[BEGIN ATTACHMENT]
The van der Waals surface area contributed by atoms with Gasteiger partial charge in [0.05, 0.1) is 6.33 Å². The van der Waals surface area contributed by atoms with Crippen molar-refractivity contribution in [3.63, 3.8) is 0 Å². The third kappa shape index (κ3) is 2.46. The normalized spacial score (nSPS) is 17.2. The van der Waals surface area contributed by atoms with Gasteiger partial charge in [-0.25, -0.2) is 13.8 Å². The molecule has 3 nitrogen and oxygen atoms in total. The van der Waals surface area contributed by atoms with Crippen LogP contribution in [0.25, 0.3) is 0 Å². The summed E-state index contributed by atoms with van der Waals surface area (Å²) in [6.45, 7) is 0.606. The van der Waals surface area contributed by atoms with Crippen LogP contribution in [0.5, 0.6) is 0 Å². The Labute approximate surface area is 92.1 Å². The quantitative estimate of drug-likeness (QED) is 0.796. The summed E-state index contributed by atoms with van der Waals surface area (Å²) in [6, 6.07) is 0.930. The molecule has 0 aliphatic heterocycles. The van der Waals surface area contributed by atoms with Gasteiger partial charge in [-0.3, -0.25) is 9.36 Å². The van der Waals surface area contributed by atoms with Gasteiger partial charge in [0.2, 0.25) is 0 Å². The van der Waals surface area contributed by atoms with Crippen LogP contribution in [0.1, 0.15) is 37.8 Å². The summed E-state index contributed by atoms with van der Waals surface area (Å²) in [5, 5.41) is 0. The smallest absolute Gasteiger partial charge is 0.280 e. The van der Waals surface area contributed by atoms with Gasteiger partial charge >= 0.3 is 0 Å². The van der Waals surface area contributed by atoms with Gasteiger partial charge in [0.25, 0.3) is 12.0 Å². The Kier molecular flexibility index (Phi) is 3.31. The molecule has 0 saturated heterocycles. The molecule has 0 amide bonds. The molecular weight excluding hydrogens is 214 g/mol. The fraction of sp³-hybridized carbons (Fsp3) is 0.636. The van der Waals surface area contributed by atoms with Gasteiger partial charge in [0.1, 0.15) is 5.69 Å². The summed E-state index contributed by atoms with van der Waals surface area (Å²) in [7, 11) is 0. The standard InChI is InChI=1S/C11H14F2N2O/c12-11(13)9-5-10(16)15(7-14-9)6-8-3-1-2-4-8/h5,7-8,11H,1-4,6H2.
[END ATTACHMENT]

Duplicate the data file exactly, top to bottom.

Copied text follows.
The van der Waals surface area contributed by atoms with Gasteiger partial charge in [0.05, 0.1) is 6.33 Å². The van der Waals surface area contributed by atoms with Crippen molar-refractivity contribution in [3.63, 3.8) is 0 Å². The third kappa shape index (κ3) is 2.46. The normalized spacial score (nSPS) is 17.2. The van der Waals surface area contributed by atoms with Gasteiger partial charge in [-0.25, -0.2) is 13.8 Å². The molecule has 3 nitrogen and oxygen atoms in total. The van der Waals surface area contributed by atoms with Crippen LogP contribution in [0.25, 0.3) is 0 Å². The summed E-state index contributed by atoms with van der Waals surface area (Å²) in [6.45, 7) is 0.606. The van der Waals surface area contributed by atoms with Crippen LogP contribution in [0.5, 0.6) is 0 Å². The Labute approximate surface area is 92.1 Å². The quantitative estimate of drug-likeness (QED) is 0.796. The summed E-state index contributed by atoms with van der Waals surface area (Å²) in [6, 6.07) is 0.930. The molecule has 0 aliphatic heterocycles. The van der Waals surface area contributed by atoms with Gasteiger partial charge in [-0.3, -0.25) is 9.36 Å². The van der Waals surface area contributed by atoms with Gasteiger partial charge in [0.2, 0.25) is 0 Å². The van der Waals surface area contributed by atoms with Crippen LogP contribution in [0.1, 0.15) is 37.8 Å². The summed E-state index contributed by atoms with van der Waals surface area (Å²) in [5, 5.41) is 0. The smallest absolute Gasteiger partial charge is 0.280 e. The van der Waals surface area contributed by atoms with Gasteiger partial charge >= 0.3 is 0 Å². The van der Waals surface area contributed by atoms with Gasteiger partial charge in [0.25, 0.3) is 12.0 Å². The Kier molecular flexibility index (Phi) is 3.31. The molecule has 0 saturated heterocycles. The molecule has 0 amide bonds. The molecular weight excluding hydrogens is 214 g/mol. The fraction of sp³-hybridized carbons (Fsp3) is 0.636. The van der Waals surface area contributed by atoms with Gasteiger partial charge in [0.1, 0.15) is 5.69 Å². The summed E-state index contributed by atoms with van der Waals surface area (Å²) in [7, 11) is 0. The standard InChI is InChI=1S/C11H14F2N2O/c12-11(13)9-5-10(16)15(7-14-9)6-8-3-1-2-4-8/h5,7-8,11H,1-4,6H2.